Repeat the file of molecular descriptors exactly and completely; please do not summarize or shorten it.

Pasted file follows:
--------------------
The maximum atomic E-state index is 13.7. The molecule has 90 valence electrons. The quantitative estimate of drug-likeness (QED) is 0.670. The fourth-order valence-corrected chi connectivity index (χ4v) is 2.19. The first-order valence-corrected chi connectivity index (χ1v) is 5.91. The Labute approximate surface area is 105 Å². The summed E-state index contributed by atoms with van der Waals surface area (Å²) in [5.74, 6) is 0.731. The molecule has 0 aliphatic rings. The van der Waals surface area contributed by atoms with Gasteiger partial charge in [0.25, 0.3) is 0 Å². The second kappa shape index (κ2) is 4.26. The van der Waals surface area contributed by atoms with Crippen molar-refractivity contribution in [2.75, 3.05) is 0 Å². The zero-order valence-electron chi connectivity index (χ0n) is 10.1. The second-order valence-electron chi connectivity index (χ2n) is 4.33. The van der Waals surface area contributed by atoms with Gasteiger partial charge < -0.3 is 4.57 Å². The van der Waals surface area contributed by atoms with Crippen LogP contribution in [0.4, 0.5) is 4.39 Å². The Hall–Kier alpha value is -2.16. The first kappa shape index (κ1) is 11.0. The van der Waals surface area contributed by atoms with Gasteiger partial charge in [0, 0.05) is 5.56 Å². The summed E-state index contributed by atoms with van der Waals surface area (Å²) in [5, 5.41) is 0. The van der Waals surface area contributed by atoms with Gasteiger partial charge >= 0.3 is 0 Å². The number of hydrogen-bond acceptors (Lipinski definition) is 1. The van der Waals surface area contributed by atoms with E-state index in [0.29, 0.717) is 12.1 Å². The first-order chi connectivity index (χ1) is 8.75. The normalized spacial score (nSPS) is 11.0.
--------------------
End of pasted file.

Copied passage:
The maximum atomic E-state index is 13.7. The molecule has 90 valence electrons. The quantitative estimate of drug-likeness (QED) is 0.670. The fourth-order valence-corrected chi connectivity index (χ4v) is 2.19. The first-order valence-corrected chi connectivity index (χ1v) is 5.91. The Labute approximate surface area is 105 Å². The summed E-state index contributed by atoms with van der Waals surface area (Å²) in [5.74, 6) is 0.731. The molecule has 0 aliphatic rings. The van der Waals surface area contributed by atoms with Gasteiger partial charge in [0.25, 0.3) is 0 Å². The second kappa shape index (κ2) is 4.26. The van der Waals surface area contributed by atoms with Crippen molar-refractivity contribution in [2.75, 3.05) is 0 Å². The zero-order valence-electron chi connectivity index (χ0n) is 10.1. The second-order valence-electron chi connectivity index (χ2n) is 4.33. The van der Waals surface area contributed by atoms with Gasteiger partial charge < -0.3 is 4.57 Å². The van der Waals surface area contributed by atoms with Crippen LogP contribution in [0.4, 0.5) is 4.39 Å². The Hall–Kier alpha value is -2.16. The first kappa shape index (κ1) is 11.0. The van der Waals surface area contributed by atoms with Gasteiger partial charge in [0, 0.05) is 5.56 Å². The summed E-state index contributed by atoms with van der Waals surface area (Å²) in [5, 5.41) is 0. The van der Waals surface area contributed by atoms with Gasteiger partial charge >= 0.3 is 0 Å². The number of hydrogen-bond acceptors (Lipinski definition) is 1. The van der Waals surface area contributed by atoms with E-state index in [0.29, 0.717) is 12.1 Å². The first-order chi connectivity index (χ1) is 8.75. The normalized spacial score (nSPS) is 11.0.